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Another prediction of the kind is in Ps. 68: 18; “ Thou hast ascended on high, thou hast led captivity captive, thou hast received gifts for men, yea, for the rebellious also, that the Lord God might dwell amongst them.” This Psalm was occasioned by the removal of the ark into Solomon's temple. Jehovah is here described by his magnificent retinue; "even thousands of angels;" by his triumphant ascension into heaven, and by his being the author of salvation. Tha whole of this description is applicable to the Messiah, and to none else, and was fulfilled in Jesus Christ, who made an end of sin, abolished death, spoiled principalities and powers, and made a show of them open!y; and, having dono so, went up and entered heaven as a triumphant conqueror, and sent down the Holy Spirit with all his gifts and powers. I would name another Psalm, viz. 110: 1. “The Lord said unto my Lord, sit thou at my right hand, until I make thino enemies thy footstool.” In a former letter, it has been shown that our rabbins applied this prophecy to the Messiah, and I shall endeavor to show its fulfillment in Jesus Christ. It denotes the exaltation of the Messiah, his great power and authority, his being crowned as kings and priests are for their people, whom they govern, or for whom they intercede.

Another remarkable prediction, respecting the ascension of the Messiah, is Dan. 7:13, 14; " I saw in the night vi. sions, and behold one like the Son of Man came with the clouds of heaven, and came to the Ancient of Days; andi: they brought him near before him, and there were given him dominion, and glory, and a kingdom, that all people, nations, and languages should serve him; his dominion is an everlasting dominion, which shall not pass away, and his kingdom that which shall never be destroyed.” That the Messiah is here intended by the Son of Man, is acknowledged by many of the rabbins. Zohar. Gen. fo. 35: 4. Yarchi, Saadiah Goan, in loco. R. Joshua in Ezra, in loco. Zeror Ham. Sanhed. Medrish Tillim, Ps. 21:7. Hence anani, which signifies clouds, is one of the names of the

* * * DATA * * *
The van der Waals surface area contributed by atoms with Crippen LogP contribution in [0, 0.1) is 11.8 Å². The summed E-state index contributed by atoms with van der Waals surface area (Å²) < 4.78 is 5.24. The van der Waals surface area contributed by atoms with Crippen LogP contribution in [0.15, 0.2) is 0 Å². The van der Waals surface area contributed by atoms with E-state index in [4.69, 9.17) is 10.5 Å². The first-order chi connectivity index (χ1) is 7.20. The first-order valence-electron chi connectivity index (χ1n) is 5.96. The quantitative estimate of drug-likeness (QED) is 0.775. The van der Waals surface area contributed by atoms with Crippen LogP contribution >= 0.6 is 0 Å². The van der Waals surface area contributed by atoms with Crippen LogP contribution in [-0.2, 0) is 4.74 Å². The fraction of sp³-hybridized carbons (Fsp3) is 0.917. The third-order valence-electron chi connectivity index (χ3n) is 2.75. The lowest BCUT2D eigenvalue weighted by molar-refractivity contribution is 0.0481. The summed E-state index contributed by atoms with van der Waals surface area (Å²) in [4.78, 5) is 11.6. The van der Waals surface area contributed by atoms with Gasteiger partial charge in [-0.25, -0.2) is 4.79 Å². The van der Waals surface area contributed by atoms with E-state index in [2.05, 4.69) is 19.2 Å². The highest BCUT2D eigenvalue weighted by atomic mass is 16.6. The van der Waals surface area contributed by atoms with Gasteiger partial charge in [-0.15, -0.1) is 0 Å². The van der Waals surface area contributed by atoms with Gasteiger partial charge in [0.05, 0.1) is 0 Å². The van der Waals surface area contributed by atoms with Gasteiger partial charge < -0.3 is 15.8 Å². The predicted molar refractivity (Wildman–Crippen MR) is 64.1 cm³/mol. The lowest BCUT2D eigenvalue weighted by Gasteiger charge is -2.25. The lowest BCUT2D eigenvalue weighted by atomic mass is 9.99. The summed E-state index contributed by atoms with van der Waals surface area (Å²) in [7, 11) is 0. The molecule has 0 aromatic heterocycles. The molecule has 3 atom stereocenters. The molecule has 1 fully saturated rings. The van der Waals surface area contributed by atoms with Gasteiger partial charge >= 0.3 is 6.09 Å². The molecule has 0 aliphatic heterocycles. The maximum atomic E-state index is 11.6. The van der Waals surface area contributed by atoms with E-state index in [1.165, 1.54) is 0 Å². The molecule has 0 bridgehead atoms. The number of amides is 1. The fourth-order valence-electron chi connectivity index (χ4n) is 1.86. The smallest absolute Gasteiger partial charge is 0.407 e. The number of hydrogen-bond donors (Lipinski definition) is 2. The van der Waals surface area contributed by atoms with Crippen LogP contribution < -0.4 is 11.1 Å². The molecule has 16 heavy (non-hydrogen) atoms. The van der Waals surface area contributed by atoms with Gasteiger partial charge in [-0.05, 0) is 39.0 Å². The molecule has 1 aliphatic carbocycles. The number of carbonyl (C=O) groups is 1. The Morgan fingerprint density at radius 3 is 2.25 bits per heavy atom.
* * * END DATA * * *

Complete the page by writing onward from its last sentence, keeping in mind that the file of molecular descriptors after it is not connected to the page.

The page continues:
Messiah. Targum on 1 Chro.3:24. Ber. Rab. Gen. 28: 10.

I will name but one prediction more, viz. Micah, 2: 13; " The breaker is come up before them, they have broken up, and bave passed through the gate, and are gone out by it, and their King shall pass before them, and the Lord on the head of them.". Both our ancient and modern rabbins apply this passage to the Messiah. Avcoth Rochel, Mos. Haddarshan. Gen. 40:9. Ber. Rab. Gen. 44:18. Gal. de Arcam's, c. 5, b. 8, c. 23.

The Lord Jesus Christ himself frequently spake of his ascension into heaven. When our people were offended with Christ, because he had said that his flesh was the true manna which came down from heaven, Jesus replied, " What and if

shall see the Son of Man


where he was before ?" John 6: 62, i. e. will that convince you that I did not speak of my body literally? for that is not to be eaten, but must ascend on high. Again, he


I came forth from the Father, and am come into the world: again, I leave the world, and go to the Father." John, 16:28. And on the day of his resurrection he said, " Touch me not, for I am not yet ascended to my Father, and your Father, and to my God, and your God.” Sohn, 20:17.